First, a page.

From 1,129,905 votes, Shutter Island has an 8.2/10 rating from the users of IMDb.
In 1954, a U.S. Marshal investigates the disappearance of a murderer who escaped from a hospital for the criminally insane.
Shutter Island is one of those really famous movies that are kind of mostly famous for having such a huge revelation in the film that you can never watch it more than once without picking up tons of new details. This review will be spoiler-inclusive so if you have any desire to watch it without knowing ‘the twist’, you absolutely should do that now.
This is another film that I first watched in university, huddled around a TV in my flatmate’s room with about five other people, clad in sweaty pyjamas and covered in assorted blankets. We watched in twice in a row, because that’s something you can quite easily do when it comes to this movie.
Leo DiCaprio is the man of the hour here, and he puts in such a nuanced, stunning performance depicting a man’s descent into madness as he’s trapped on an island and embroiled in a conspiracy theory of his own design. More on that later. Rounding out the main cast are Mark Ruffalo who is looking very fine and Sir Ben Kingsley who is just terrific in anything he does. Did you know he played Sabine in Fable III? The Welsh tribal leader? So cool.
The film starts out with a simple premise: Teddy Daniels (DiCaprio) is a US Marshal travelling to an insane asylum on a distant island to investigate the disappearance of a patient there. As the movie progresses, you find that Daniels actually has different, conflicting reasons for going to the island, climaxing in a high-stakes mission to unravel a eugenicist Nazi conspiracy theory. Does this sound unbelievable? Well, it should, because these are the schizophrenic delusions of the true identity of DiCaprio’s character – Andrew Laeddis.
The true scope of the film is the design of Kingsley’s character, Dr. Cawley, a radical psychiatrist who distrusts psychopharmacology and wishes to break Laeddis of his delusions by helping them play out to their unsatisfying conclusion: there is no missing woman, there is no Nazi conspiracy, and there is no Teddy Daniels. With Laeddis being the most dangerous, aggressive patient at the asylum, this is a last ditch attempt to save him or face a trans-orbital lobotomy (something that makes me full-body cringe no matter how much I learn about it).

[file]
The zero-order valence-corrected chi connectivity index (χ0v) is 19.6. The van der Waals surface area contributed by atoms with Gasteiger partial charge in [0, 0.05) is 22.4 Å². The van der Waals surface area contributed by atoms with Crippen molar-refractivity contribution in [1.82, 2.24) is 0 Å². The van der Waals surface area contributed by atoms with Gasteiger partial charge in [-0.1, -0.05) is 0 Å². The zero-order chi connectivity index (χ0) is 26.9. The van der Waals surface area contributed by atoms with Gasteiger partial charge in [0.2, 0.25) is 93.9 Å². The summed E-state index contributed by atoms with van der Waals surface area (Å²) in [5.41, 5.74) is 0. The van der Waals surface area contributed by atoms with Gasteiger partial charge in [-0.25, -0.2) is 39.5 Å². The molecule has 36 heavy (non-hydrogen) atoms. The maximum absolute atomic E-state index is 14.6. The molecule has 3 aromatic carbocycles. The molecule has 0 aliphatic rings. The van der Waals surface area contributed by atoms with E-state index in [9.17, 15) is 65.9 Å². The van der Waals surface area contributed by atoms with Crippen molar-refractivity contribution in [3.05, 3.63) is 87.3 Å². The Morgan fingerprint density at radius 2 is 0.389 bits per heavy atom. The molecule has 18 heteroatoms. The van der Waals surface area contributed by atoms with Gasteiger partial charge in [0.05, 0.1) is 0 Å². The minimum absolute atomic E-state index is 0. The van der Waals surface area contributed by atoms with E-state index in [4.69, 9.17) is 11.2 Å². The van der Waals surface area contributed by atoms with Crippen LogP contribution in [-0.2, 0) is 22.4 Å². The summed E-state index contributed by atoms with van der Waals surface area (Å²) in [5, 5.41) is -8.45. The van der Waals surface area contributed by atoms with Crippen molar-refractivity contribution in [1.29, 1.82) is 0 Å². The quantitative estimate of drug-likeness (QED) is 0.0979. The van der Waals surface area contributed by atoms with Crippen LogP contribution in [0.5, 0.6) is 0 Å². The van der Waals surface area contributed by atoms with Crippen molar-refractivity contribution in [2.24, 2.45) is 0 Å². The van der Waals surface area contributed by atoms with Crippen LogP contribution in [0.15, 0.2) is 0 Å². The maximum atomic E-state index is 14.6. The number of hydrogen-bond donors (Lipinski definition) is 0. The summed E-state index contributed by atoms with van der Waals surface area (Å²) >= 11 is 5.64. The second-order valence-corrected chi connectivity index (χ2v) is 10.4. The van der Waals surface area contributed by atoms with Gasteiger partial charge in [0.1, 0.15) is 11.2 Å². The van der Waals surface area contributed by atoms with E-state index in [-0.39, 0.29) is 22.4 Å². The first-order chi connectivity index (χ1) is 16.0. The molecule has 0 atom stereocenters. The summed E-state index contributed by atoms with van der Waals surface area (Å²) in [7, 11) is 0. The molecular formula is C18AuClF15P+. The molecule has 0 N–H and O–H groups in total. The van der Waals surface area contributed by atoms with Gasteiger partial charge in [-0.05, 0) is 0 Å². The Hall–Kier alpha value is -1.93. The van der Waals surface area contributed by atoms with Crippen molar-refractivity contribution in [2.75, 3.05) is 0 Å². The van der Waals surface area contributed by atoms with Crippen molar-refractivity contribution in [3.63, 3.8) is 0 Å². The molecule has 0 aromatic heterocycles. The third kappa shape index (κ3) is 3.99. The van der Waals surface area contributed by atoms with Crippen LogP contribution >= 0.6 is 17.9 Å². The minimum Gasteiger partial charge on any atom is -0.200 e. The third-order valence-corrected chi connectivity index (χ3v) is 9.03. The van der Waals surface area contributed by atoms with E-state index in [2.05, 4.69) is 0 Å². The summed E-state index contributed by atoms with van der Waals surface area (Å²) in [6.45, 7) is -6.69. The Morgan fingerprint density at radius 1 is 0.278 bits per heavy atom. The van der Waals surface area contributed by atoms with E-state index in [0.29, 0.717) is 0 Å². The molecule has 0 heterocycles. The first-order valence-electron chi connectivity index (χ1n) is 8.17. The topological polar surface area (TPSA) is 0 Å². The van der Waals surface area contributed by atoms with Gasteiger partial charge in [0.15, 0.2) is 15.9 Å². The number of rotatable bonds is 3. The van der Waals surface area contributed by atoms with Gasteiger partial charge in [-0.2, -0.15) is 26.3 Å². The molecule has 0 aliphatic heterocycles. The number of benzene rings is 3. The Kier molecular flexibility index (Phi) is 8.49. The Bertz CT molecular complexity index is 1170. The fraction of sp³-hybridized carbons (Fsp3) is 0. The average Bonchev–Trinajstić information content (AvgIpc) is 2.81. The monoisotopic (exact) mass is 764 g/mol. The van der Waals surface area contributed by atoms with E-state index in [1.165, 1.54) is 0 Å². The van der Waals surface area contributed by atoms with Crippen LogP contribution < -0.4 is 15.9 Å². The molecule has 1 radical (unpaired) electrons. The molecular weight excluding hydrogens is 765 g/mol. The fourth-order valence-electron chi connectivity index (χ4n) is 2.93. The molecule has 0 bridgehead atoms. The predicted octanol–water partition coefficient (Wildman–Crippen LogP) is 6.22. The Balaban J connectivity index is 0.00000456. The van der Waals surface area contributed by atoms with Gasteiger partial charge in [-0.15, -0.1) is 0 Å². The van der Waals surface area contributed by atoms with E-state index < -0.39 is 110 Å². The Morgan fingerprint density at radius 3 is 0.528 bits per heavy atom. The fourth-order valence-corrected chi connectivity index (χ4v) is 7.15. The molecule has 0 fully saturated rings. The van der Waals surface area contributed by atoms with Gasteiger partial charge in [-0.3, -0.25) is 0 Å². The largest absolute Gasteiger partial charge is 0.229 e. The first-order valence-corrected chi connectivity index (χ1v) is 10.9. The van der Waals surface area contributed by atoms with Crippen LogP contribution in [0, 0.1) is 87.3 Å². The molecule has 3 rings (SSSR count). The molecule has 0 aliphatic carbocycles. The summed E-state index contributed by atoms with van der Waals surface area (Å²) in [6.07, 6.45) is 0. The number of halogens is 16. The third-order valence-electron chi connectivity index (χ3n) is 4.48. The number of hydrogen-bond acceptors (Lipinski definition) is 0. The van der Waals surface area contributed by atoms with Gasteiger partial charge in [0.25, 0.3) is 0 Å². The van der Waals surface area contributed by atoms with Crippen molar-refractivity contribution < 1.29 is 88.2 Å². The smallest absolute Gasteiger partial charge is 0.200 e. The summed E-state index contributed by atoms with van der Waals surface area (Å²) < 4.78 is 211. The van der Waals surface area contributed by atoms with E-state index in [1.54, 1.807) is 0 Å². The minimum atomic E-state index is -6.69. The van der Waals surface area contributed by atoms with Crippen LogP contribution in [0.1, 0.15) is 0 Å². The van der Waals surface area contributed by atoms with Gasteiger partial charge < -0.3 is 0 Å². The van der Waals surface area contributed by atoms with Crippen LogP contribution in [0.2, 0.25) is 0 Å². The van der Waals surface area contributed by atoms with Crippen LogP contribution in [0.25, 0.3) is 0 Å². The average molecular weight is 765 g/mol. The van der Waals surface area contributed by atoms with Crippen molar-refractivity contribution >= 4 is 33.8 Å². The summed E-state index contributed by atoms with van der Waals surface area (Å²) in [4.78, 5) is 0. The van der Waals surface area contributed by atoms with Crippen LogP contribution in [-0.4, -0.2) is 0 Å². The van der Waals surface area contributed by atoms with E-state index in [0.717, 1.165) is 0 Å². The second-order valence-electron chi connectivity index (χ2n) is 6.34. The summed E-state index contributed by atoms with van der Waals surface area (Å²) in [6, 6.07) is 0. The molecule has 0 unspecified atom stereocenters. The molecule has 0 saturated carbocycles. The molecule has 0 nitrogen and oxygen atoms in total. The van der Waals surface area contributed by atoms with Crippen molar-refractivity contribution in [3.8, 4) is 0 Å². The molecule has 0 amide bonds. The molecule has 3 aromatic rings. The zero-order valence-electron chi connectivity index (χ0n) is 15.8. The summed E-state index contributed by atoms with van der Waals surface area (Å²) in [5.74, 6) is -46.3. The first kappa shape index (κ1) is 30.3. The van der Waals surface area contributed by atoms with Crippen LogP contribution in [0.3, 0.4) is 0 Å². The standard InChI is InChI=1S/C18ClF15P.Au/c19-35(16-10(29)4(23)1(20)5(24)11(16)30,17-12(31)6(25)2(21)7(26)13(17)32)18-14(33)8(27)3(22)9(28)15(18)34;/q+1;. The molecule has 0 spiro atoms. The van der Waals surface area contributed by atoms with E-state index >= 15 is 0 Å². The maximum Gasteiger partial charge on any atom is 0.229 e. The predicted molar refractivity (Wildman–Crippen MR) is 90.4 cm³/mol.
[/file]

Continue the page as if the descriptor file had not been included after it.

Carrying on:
The way that the film is built makes almost every scene take on a new light upon a rewatch. Things that might have made you cock your head in confusion now make perfect sense, and the film is now full of ‘a-ha’ moments that will either make you feel a bit silly or make you feel proud that you noticed how ‘off’ many of the interactions were the first time ’round. What is initially a mystery thriller becomes a heart-breaking character piece where you see so much care and effort into a patient’s care ultimately being all for naught. Regardless of what you think of the ambiguous conversation at the very end, the ultimate fate of Teddy Daniels/Andrew Laeddis is a horrific testament to the cruelty that the psychiatric profession used to resort to for seriously ill people.
Overall, I can see why this film is rated so highly. It’s a gripping, tense ride that is beautifully acted and a masterclass in foreshadowing. It also apparently has great cinematogrpahical significance with references to true Hollywood classics but I am not a classic movie buff (yet) so I daren’t comment. Verdict: watch this movie.
Quote of the Movie: “Sanity is not a choice, marshal. You can’t just choose to get over it.”
Ryan’s Psychopharmacology Soapbox
This movie is one for the psychology students. There is a lot to get into here, but specifically I want to talk about chlorpromazine, the antipsychotic medication that is prescribed to Andrew Laeddis to keep him lucid. During the movie, Laeddis experiences withdrawal symptoms as he has been taken off his chlorpromazine, and he starts to experience tremors. This is known as parkinsonism and paradoxically, this is actually a side-effect of being on chlorpromazine, not being taken off it. What the movie did get right though is the increased sweating and nausea that Laeddis experiences as the drugs leave his system.
So why the tremors? One theory is to do with the fact that chlorpromazine acts as a dopamine antagonist. This means that the drug blocks up some of your dopamine receptors, meaning that there is overall less dopamine in the system. One theory of psychosis (which is to say, experiences of hallucinations, delusions and the like, not just ‘being a psycho’) is that positive psychotic episodes are caused by having too much dopamine in the system.
Conversely, one theory of how Parkinson’s works is that the symptoms such as the tremors commonly associated with it are caused by a lack of dopamine. As you can see, it makes sense that taking chlorpromazine, which reduces your dopamine levels, might cause symptoms that could be mistaken for Parkinson’s. Thusly, it makes not much sense that our protagonist in Shutter Island would be experiencing tremors. But then, I guess it’s one of those physical symptoms that an actor can use to really show off, even if it’s psychopharmacologically inaccurate.
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